It was unfortunate that Dance a Prayer was a one-night-only performance. Sheela says she lacks the energy to do more than one show in a row, what with managing three children and an accounting firm with her husband. On top of those, she also teaches classical Indian dance to underprivileged kids at the Nageswari Amman Temple in Bangsar. In fact, the donation received during her performances are channelled to CHILD (Child Information, Learning and Development Centre), a charity organisation which then uses the money to transport other voluntary dance teachers to the temple as well as a Tamil school in Bangsar Utama. They are in the midst of turning their centre at Sentul into their third educational post.
Sheela is passionate about teaching as she herself had been trained by the best. In Malaysia, her guru is the renowned Sri Ganesan. From India, her teachers include Vasantha Vedam, formerly a lecturer with Kalakshetra, a famous dance school in Chennai; Kiran and Sandhya Subramaniam, a husband and wife pair who are well known within Bharata Natyam and have performed with the likes of Ravi Shankar; and Vijayashree, a state examiner for Karnataka State Government for Virtuoso level, who also happens to come from a lineage of ceremonial temple dancers going back 1000 years.
Having spent most of her life studying the artform, Sheela was frustrated by the growing disinterest amongst youths. She also feels that while the flourishing of various modern interpretations is good for the evolution of the dance, it certainly doesn’t help preserve the origins. So, in an effort to ensure that all forms of Baharata Natyam interpretations were done with intimate knowledge of its pure form, she embarked on this thankless journey to create awareness. She hopes “to make accessible to the multi-ethnic Malaysian public – this knowledge and the place in life that Bharata Natyam once occupied, in the hope of reconnecting a modern public to the original philosophical intention of the dance.” As a result, she has spent the last two decades “researching the origin, meaning and function of the Bharata Natyam, with relevance to Hinduism, yoga and the cultural context from which this dance arose.”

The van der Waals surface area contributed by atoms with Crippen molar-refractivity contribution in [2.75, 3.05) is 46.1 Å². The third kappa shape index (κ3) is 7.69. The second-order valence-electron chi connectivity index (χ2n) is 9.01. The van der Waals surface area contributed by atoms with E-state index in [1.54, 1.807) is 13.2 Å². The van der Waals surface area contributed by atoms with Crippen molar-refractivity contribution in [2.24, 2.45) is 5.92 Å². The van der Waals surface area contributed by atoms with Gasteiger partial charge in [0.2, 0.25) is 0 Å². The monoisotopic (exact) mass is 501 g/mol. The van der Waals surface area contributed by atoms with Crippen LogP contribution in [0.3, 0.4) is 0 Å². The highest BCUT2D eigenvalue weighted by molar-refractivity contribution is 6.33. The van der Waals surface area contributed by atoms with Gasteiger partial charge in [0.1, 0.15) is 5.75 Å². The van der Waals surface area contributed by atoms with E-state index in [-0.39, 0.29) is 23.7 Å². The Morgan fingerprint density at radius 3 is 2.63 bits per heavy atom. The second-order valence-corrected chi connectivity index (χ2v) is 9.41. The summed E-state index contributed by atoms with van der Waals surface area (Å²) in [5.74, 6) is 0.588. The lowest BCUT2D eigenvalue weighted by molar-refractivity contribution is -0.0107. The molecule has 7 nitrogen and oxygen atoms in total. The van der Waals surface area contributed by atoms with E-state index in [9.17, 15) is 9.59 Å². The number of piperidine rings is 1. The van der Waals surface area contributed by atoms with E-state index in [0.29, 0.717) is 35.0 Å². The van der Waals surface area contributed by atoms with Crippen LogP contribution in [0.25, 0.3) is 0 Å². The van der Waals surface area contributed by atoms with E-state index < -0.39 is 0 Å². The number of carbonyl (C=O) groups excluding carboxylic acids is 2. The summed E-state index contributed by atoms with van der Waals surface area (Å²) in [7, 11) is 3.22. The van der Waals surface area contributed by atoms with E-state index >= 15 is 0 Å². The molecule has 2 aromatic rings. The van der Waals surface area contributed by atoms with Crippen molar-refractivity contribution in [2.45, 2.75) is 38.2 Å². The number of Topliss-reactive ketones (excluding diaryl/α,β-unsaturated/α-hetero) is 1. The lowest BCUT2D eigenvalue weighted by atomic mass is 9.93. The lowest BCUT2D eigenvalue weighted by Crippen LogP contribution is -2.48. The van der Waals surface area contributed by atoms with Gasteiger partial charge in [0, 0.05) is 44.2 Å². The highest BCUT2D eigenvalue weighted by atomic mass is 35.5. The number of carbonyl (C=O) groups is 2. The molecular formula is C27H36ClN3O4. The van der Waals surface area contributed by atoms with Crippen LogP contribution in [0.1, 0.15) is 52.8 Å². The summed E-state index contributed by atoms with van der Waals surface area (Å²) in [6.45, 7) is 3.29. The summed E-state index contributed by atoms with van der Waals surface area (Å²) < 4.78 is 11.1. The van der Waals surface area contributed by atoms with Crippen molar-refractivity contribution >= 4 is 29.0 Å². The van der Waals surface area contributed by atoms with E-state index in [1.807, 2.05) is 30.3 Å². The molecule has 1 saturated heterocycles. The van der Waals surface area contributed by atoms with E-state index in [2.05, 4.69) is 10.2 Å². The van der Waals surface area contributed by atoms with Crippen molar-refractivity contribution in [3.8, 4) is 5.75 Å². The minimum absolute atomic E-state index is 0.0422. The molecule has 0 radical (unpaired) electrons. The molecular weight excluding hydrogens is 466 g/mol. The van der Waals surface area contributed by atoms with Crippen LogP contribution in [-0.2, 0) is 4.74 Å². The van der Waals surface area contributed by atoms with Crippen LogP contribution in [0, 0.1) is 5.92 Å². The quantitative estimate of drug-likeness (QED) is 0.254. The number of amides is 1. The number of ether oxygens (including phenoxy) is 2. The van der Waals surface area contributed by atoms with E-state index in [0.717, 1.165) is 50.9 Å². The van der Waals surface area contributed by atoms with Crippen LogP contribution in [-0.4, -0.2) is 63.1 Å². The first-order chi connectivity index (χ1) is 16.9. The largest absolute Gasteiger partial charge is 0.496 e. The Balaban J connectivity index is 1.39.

In that sense, we at the Indian High Commission that evening were her guinea pigs in testing this educational performance out. Despite a few lulls in the show, it was an enjoyable affair; one can’t help admiring the infectious passion behind this project. An elderly lady by the name of Mangalam, who runs the charity Pure Life Society and has received awards for her humanitarian work, came up to Sheela after the show and said it was the best Bharata Natyam she has seen in her life. When asked what she thinks of her guinea pigs’ response, Sheela said, “I can’t really tell from the stage. But there was pin-drop silence. And my friends tell me no one walked out after the interval.”
Lee Jia Ping, director of Tabs Creative Projects, has worked as production manager and stage manager in local productions and did a stint at Cambridge, learning theatre management.
Additional reporting by Pang.
First Published: 15.09.2005 on Kakiseni